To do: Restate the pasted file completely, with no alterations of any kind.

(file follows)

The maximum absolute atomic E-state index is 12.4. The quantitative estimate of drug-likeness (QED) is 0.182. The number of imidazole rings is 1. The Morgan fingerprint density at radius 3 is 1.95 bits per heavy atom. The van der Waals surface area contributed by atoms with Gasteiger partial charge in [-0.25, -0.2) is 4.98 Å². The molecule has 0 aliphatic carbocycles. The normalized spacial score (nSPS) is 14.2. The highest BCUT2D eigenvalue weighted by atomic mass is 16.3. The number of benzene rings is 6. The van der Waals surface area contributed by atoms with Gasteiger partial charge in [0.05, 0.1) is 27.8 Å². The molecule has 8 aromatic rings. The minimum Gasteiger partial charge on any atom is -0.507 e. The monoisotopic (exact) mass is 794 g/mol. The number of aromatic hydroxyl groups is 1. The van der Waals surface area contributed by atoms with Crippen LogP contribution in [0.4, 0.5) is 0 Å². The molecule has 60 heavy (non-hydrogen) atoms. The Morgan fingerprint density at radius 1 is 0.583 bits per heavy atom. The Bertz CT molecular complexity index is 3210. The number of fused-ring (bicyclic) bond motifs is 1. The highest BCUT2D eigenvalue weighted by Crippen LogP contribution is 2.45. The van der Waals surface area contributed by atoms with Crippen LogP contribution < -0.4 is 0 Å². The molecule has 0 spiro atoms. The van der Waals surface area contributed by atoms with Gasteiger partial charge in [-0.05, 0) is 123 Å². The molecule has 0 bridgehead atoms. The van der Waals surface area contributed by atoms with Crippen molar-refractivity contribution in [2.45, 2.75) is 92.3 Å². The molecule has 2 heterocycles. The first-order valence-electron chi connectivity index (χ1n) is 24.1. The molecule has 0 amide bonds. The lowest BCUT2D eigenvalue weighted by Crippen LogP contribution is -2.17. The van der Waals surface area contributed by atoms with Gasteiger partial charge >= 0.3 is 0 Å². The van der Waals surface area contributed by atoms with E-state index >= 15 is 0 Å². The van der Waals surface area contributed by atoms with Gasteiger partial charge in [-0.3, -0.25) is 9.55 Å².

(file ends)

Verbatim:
The maximum absolute atomic E-state index is 12.4. The quantitative estimate of drug-likeness (QED) is 0.182. The number of imidazole rings is 1. The Morgan fingerprint density at radius 3 is 1.95 bits per heavy atom. The van der Waals surface area contributed by atoms with Gasteiger partial charge in [-0.25, -0.2) is 4.98 Å². The molecule has 0 aliphatic carbocycles. The normalized spacial score (nSPS) is 14.2. The highest BCUT2D eigenvalue weighted by atomic mass is 16.3. The number of benzene rings is 6. The van der Waals surface area contributed by atoms with Gasteiger partial charge in [0.05, 0.1) is 27.8 Å². The molecule has 8 aromatic rings. The minimum Gasteiger partial charge on any atom is -0.507 e. The monoisotopic (exact) mass is 794 g/mol. The number of aromatic hydroxyl groups is 1. The van der Waals surface area contributed by atoms with Crippen LogP contribution in [0.4, 0.5) is 0 Å². The molecule has 60 heavy (non-hydrogen) atoms. The Morgan fingerprint density at radius 1 is 0.583 bits per heavy atom. The Bertz CT molecular complexity index is 3210. The number of fused-ring (bicyclic) bond motifs is 1. The highest BCUT2D eigenvalue weighted by Crippen LogP contribution is 2.45. The van der Waals surface area contributed by atoms with Crippen LogP contribution < -0.4 is 0 Å². The molecule has 0 spiro atoms. The van der Waals surface area contributed by atoms with Gasteiger partial charge in [-0.05, 0) is 123 Å². The molecule has 0 bridgehead atoms. The van der Waals surface area contributed by atoms with Crippen molar-refractivity contribution in [2.45, 2.75) is 92.3 Å². The molecule has 2 heterocycles. The first-order valence-electron chi connectivity index (χ1n) is 24.1. The molecule has 0 amide bonds. The lowest BCUT2D eigenvalue weighted by Crippen LogP contribution is -2.17. The van der Waals surface area contributed by atoms with Gasteiger partial charge >= 0.3 is 0 Å². The van der Waals surface area contributed by atoms with E-state index >= 15 is 0 Å². The van der Waals surface area contributed by atoms with Gasteiger partial charge in [-0.3, -0.25) is 9.55 Å².